Ben Kew: I was sitting on the pool deck of a hotel in Caracas, Venezuela, speaking to some Americans. They told me they would rather live in Venezuela, a country ruined by socialism, than Trump’s America. This made me more nervous as I realized just how much was at stake. As I went back to my hotel room to follow the night’s events, I heard a Democratic strategist saying how he expected it to be a “strong night for Hillary Clinton and the Democrats.” My worst fears were realized.

Joel Pollak, from How Trump Won: 

At my friend’s apartment, I lie down for a nap for exactly 15 minutes. I wake to the news that pollster Frank Luntz, citing some new numbers, has projected Hillary Clinton to be the next president of the United States. People are still voting, but the election seems over. I dress for the evening and head uptown, in a state of resignation. I spend the subway ride pondering different options for drowning my sorrows. I conclude that none of them is any good, and I may as well just do my work. I find my way to the hotel, past a few Trump supporters. The street in front of the New York Midtown Hilton is still largely empty. Walking into the building feels like going to a funeral, as people prepare to console one another.

Dan Flynn, Editor: Fresh from casting a ballot for Trump in school’s mock election, and the ensuing grief that choice caused among their fellow Massachusetts youth (try being six and the only girl casting a sans-Australian-ballot vote for Trump in a Bay State classroom), the second- and fifth-graders in my home wanted to know what state victories meant a national victory for their preferred candidate. My children believe in Santa Claus and the Tooth Fairy, so, as a seasoned writer on politics who knew better than to put much stock in a Trump victory, I played along and told them he needed to win North Carolina to retain a chance and that, if he won Wisconsin, Clinton held no chance.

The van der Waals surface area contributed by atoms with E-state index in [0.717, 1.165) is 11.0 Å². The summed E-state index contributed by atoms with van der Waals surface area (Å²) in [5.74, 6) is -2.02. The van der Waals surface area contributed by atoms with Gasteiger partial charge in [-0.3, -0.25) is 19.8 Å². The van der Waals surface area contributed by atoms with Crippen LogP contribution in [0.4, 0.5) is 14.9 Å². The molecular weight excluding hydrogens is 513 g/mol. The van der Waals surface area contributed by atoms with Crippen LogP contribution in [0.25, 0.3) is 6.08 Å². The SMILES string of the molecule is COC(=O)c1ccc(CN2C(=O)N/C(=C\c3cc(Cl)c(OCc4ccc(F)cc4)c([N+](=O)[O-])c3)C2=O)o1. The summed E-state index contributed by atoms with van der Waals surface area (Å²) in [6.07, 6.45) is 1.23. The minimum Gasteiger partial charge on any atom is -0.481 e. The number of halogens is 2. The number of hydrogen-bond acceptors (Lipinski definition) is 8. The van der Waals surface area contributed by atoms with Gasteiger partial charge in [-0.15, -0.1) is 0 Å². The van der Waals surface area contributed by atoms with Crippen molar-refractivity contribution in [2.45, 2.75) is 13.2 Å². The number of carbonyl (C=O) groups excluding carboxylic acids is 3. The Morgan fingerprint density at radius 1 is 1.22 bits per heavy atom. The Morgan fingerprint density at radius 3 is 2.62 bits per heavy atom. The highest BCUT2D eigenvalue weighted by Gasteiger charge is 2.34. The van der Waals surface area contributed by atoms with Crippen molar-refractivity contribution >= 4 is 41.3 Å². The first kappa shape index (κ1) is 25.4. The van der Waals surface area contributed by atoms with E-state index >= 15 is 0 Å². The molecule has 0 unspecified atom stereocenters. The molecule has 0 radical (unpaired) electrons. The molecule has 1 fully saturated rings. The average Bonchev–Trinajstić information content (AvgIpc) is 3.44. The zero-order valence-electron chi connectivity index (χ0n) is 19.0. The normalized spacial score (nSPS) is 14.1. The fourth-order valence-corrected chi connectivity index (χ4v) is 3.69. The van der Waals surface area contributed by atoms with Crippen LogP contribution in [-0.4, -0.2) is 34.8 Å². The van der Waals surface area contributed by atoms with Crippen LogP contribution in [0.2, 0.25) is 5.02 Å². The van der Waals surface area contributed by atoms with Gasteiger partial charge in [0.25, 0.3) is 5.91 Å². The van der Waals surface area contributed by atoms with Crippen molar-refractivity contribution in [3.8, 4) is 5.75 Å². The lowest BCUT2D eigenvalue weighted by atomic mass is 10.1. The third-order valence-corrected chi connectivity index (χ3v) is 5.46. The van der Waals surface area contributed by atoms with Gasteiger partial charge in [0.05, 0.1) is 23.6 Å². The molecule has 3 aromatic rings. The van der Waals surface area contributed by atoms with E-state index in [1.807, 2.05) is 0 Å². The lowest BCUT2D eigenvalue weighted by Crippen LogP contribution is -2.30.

Alex Marlow: I was working the front page at and tracking three things at this time: 1) Smug media-types embarrassing themselves on various social platforms. 2) I had a keen eye on Florida, where the polls closed at 7 p.m. Early returns showed Trump well ahead, but then he seemed to plummet. I led our evening editorial call, showered, got dressed, and headed into SiriusXM’s studios for our nighttime simulcast for The Patriot Channel 125 and I checked my phone while walking and saw that Trump had retaken the lead in the Sunshine State. That’s when things got fun. 3) It was around this time I found — and subsequently became obsessed with — a Reuters exit poll that revealed unprecedented disdain for both the political and media establishments among the electorate (the post has over 77,000+ comments). I plastered the data all over our front page, and we were immediately heckled by blue checkmarks, who suggested we were living in an alternate reality. Their laughter soon turned to tears. The highlights from the poll: